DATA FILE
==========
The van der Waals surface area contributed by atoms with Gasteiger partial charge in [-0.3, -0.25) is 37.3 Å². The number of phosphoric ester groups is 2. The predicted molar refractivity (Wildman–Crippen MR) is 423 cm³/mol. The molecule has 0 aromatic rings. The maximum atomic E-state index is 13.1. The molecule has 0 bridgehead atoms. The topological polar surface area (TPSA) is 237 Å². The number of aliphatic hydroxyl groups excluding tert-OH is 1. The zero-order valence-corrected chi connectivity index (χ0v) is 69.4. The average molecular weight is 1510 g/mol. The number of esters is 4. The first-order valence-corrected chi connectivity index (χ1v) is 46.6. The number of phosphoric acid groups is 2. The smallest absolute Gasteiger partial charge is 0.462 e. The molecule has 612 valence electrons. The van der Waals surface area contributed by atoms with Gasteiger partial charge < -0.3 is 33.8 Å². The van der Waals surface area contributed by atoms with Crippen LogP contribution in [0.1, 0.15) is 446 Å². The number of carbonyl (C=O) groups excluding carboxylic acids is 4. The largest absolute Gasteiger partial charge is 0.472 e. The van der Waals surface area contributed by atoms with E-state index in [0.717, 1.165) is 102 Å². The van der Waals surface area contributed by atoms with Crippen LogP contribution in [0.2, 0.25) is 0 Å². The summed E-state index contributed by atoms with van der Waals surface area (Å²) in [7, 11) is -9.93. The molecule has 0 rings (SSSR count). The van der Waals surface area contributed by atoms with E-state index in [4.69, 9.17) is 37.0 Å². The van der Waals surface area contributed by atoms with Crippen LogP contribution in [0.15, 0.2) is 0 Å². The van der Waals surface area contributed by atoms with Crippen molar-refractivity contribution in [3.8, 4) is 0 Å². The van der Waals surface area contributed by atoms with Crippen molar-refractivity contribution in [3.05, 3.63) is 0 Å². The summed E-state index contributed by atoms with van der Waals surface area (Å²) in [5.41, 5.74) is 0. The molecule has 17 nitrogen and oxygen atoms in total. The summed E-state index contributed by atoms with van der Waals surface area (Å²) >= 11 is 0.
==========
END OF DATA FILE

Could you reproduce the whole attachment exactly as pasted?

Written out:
The van der Waals surface area contributed by atoms with Gasteiger partial charge in [-0.3, -0.25) is 37.3 Å². The number of phosphoric ester groups is 2. The predicted molar refractivity (Wildman–Crippen MR) is 423 cm³/mol. The molecule has 0 aromatic rings. The maximum atomic E-state index is 13.1. The molecule has 0 bridgehead atoms. The topological polar surface area (TPSA) is 237 Å². The number of aliphatic hydroxyl groups excluding tert-OH is 1. The zero-order valence-corrected chi connectivity index (χ0v) is 69.4. The average molecular weight is 1510 g/mol. The number of esters is 4. The first-order valence-corrected chi connectivity index (χ1v) is 46.6. The number of phosphoric acid groups is 2. The smallest absolute Gasteiger partial charge is 0.462 e. The molecule has 612 valence electrons. The van der Waals surface area contributed by atoms with Gasteiger partial charge < -0.3 is 33.8 Å². The van der Waals surface area contributed by atoms with Crippen LogP contribution in [0.1, 0.15) is 446 Å². The number of carbonyl (C=O) groups excluding carboxylic acids is 4. The largest absolute Gasteiger partial charge is 0.472 e. The van der Waals surface area contributed by atoms with E-state index in [0.717, 1.165) is 102 Å². The van der Waals surface area contributed by atoms with Crippen LogP contribution in [0.2, 0.25) is 0 Å². The summed E-state index contributed by atoms with van der Waals surface area (Å²) in [7, 11) is -9.93. The molecule has 0 rings (SSSR count). The van der Waals surface area contributed by atoms with E-state index in [4.69, 9.17) is 37.0 Å². The van der Waals surface area contributed by atoms with Crippen LogP contribution in [0.15, 0.2) is 0 Å². The van der Waals surface area contributed by atoms with Crippen molar-refractivity contribution in [3.8, 4) is 0 Å². The van der Waals surface area contributed by atoms with Crippen molar-refractivity contribution in [3.05, 3.63) is 0 Å². The summed E-state index contributed by atoms with van der Waals surface area (Å²) in [5.41, 5.74) is 0. The molecule has 17 nitrogen and oxygen atoms in total. The summed E-state index contributed by atoms with van der Waals surface area (Å²) >= 11 is 0.